The incidence of cirrhosis is rising due to the widespread occurrence of chronic hepatitis, as well as the evident lack of an established therapy for hepatic fibrosis. In the search for hepatoprotective therapeutic agents, Graptopetalum paraguayense (GP) showed greater cytotoxicity toward hepatic stellate cells than other tested herbal medicines. Histopathological and biochemical analyses suggest that GP treatment significantly prevented DMN-induced hepatic inflammation and fibrosis in rats. Microarray profiling indicated that expression of most of metabolism- and cell growth and/or maintenance-related genes recovered to near normal levels following GP treatment as classified by gene ontology and LSM analysis, was observed. ANOVA showed that expression of 64% of 256 liver damage-related genes recovered significantly after GP treatment. By examining rat liver samples with Q-RT-PCR, five liver damage-related genes were identified. Among them, Egr1 and Nrg1 may serve as necroinflammatory markers, and Btg2 may serve as a fibrosis marker. Oldr1 and Hmgcs1 were up- and down-regulated markers, respectively. A publicly accessible website has been established to provide access to these data Identification of 44 necroinflammation-related and 62 fibrosis-related genes provides useful insight into the molecular mechanisms underlying liver damage and provides potential targets for the rational development of therapeutic drugs such as GP.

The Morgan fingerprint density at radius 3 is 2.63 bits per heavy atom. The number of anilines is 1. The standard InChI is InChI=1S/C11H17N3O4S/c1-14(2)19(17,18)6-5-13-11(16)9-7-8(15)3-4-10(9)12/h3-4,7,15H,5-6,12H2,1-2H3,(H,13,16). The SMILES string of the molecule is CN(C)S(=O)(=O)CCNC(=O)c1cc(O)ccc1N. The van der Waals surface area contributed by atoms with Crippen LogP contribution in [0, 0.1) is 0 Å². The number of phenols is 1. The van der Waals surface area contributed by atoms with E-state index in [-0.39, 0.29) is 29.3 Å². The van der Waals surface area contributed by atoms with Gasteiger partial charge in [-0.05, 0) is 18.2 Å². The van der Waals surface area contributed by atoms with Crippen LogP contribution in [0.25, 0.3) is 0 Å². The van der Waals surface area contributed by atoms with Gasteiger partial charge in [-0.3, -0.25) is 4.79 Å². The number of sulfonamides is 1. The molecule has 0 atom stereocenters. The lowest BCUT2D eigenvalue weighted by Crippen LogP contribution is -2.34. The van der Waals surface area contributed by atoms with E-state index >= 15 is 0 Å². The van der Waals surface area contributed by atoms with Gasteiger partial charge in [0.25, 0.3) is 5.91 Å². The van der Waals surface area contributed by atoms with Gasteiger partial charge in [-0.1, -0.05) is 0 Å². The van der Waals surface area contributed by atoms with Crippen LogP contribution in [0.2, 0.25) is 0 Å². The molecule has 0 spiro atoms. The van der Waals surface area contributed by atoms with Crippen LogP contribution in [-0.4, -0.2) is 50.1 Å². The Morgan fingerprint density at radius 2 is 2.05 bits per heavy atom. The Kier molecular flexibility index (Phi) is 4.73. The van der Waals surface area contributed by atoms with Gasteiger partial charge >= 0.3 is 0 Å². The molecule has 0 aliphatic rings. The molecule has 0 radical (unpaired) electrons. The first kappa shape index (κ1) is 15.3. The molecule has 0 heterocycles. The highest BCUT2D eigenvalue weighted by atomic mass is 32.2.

|Journal||Evidence-based Complementary and Alternative Medicine|
|State||Published - 2012|